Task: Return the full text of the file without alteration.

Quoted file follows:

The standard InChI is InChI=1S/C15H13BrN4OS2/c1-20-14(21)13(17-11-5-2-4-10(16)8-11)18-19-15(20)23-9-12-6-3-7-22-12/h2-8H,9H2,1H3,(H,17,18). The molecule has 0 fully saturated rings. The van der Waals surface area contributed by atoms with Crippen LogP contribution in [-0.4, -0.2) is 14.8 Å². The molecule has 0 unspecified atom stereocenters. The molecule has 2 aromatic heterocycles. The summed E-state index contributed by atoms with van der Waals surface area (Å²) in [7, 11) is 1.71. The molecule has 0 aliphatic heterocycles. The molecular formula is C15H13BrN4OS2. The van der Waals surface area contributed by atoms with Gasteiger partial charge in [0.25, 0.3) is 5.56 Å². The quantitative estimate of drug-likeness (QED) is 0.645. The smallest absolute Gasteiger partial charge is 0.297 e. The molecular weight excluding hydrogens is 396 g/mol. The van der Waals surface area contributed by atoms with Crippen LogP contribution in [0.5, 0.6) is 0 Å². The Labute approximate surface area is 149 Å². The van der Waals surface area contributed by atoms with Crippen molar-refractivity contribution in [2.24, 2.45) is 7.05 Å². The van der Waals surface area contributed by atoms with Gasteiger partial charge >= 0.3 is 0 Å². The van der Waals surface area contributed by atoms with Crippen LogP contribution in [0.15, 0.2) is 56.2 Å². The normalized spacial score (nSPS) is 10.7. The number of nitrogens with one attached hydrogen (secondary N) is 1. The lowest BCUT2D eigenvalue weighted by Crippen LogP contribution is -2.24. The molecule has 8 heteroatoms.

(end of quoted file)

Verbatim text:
The standard InChI is InChI=1S/C15H13BrN4OS2/c1-20-14(21)13(17-11-5-2-4-10(16)8-11)18-19-15(20)23-9-12-6-3-7-22-12/h2-8H,9H2,1H3,(H,17,18). The molecule has 0 fully saturated rings. The van der Waals surface area contributed by atoms with Crippen LogP contribution in [-0.4, -0.2) is 14.8 Å². The molecule has 0 unspecified atom stereocenters. The molecule has 2 aromatic heterocycles. The summed E-state index contributed by atoms with van der Waals surface area (Å²) in [7, 11) is 1.71. The molecule has 0 aliphatic heterocycles. The molecular formula is C15H13BrN4OS2. The van der Waals surface area contributed by atoms with Gasteiger partial charge in [0.25, 0.3) is 5.56 Å². The quantitative estimate of drug-likeness (QED) is 0.645. The smallest absolute Gasteiger partial charge is 0.297 e. The molecular weight excluding hydrogens is 396 g/mol. The van der Waals surface area contributed by atoms with Crippen LogP contribution in [0.5, 0.6) is 0 Å². The Labute approximate surface area is 149 Å². The van der Waals surface area contributed by atoms with Crippen molar-refractivity contribution in [2.24, 2.45) is 7.05 Å². The van der Waals surface area contributed by atoms with Gasteiger partial charge >= 0.3 is 0 Å². The van der Waals surface area contributed by atoms with Crippen LogP contribution in [0.15, 0.2) is 56.2 Å². The normalized spacial score (nSPS) is 10.7. The number of nitrogens with one attached hydrogen (secondary N) is 1. The lowest BCUT2D eigenvalue weighted by Crippen LogP contribution is -2.24. The molecule has 8 heteroatoms.